Tag Archives: METRO

Social Networking Literacy For Librarians

friendfeedToday, I attended a METRO Science Librarian Special Interest Group lecture hosted by Joe Murphy, a science librarian at Yale University. The subject was Social Network Literacy for Librarians, and there were about 20 (or more) librarians there from public, non-profit and academic libraries.

Joe Murphy is an exceedingly smart young guy, and he’s on the cutting edge. He’s a social media proponent to the nth degree, and he says rather controversial things in a matter-of-fact kind of way. He says things that perhaps we’re too afraid to say, like “Print is dead,” and (as a librarian, no less) “There is no time during my day that I ever come in contact with a book.” He suggested that librarians carry around smart phones and get rid of desk-top computers. He mentioned that he got repremanded at work for fiddling around with his iPhone during meetings, but he was just taking notes. He doesn’t use pen and paper.

The last bit about using his iPhone in meetings is an interesting illustration of how some of the lecture went down – there was resistance to what Murphy had to say. A couple of people brought up the digital divide and said that they’d have trouble implementing social networking, and making assumptions about users’ technological savvy. One mentioned that “undergrads don’t use Twitter.”

Some salient issues that were brought up during this two-hour event that evolved into more of a discussion than a lecture:

  • Librarians need to become early adopters and lead in information technology. The time for meeting users where they are is over.
  • If librarians do not adopt social networking skills, libraries will become less and less relevant–Murphy says that in many ways, they already are irrelevant.
  • Murphy loves the character restrictions of Twitter and expects all of his information to reach him in short, blurb-like bursts. Is this what information-glutted users are also expecting?
  • @val_forrestal, who was in the audience and has given her own Twitter in Libraries lectures, said that Twitter is a great way to show that librarians can use their special skills to be information filterers in this era of information overload. This is a wonderful strength to have these days, and librarians can use this skill in new and innovative ways with social media.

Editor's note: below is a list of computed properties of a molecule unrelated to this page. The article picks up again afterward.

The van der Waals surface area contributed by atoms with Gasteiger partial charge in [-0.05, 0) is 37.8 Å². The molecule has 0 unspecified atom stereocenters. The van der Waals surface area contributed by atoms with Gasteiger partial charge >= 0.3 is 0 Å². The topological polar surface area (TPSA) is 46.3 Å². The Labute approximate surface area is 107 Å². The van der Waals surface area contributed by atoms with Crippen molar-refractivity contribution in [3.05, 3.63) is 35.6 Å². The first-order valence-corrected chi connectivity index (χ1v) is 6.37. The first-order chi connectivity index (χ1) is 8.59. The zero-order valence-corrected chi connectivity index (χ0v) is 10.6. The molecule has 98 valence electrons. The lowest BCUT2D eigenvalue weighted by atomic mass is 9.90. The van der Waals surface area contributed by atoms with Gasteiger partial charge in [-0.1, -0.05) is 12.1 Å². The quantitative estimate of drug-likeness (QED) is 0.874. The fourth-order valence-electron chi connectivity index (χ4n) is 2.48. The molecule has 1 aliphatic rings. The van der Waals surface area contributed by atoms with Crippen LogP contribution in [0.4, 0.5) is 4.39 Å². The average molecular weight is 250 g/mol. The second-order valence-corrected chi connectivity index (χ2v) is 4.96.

Important links:

Murphy’s ACRL Paper, on which this lecture was based.

Etherpad notes from today’s meeting

A summary of today’s meeting

Follow Joe Murphy on Twitter: @libraryfuture

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Reasons to Be Cheerful, Part…

Library Journal has an article about being optimistic when the job market is so tight. The article explains that libraries can use crises as learning opportunities, that libraries are more indispensable than ever during rough times, and that the best way to survive is to actually add services even though it may add stress to an already stressed-out staff.

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The last half of the article provides advice on how to be more marketable for graduating library students. But this advice is useful for everyone, even currently employed librarians. I’ll add my comments in italics:

  • Make Issues Opportunities. Look at any of the issues impacting libraries right now, for example, the economy, new converged devices, and digital streaming and downloads. Then look at what innovative thinkers have done regarding such issues. Learn to be such change agents. Think about what you can do at your job to cut costs and make permanent changes that will benefit the organization in the long term. Think digitization, collection development budget shifts, streamlining and efficiency.
  • Never Stop Learning. By graduation, our students should have learned, through successes and stumbles, how to address a problem and find solutions via evidence and their own thinking. When one student expressed her excitement at mastering Facebook, I commented, “Now you can take on anything.” The master’s degree is just that, not an end point for librarians’ learning. Think about auditing classes at your alma mater, joining an organization like ALA or SLA and taking advantage of webinars, annual conferences, workshops and networking. Subscribe to magazines to learn about the latest technologies and trends. Join METRO and take classes. 
  • Be Curious. Marketing guru Seth Godin suggests, “To be curious means to explore first.” New grads should emphasize this trait and even add it to their résumés, saying something like, “I’m curious about how libraries and librarians can help change the world, one library user at a time.” I can’t really add anything to this. Great advice.
  • Focus on the Heart. No matter where they find work, new grads should remember they’re human-focused. Consultant and blogger Karen Schneider reminds us that “the User is the Sun.” If we help people achieve the best they can—satisfying information needs, providing entertainment, enabling social connections—we’re reaching the heart. And, as any service-oriented organization knows, good customer service NEVER goes out of style. This is something that people always appreciate, no matter what the economic climate may be. This is a great way to ensure longevity!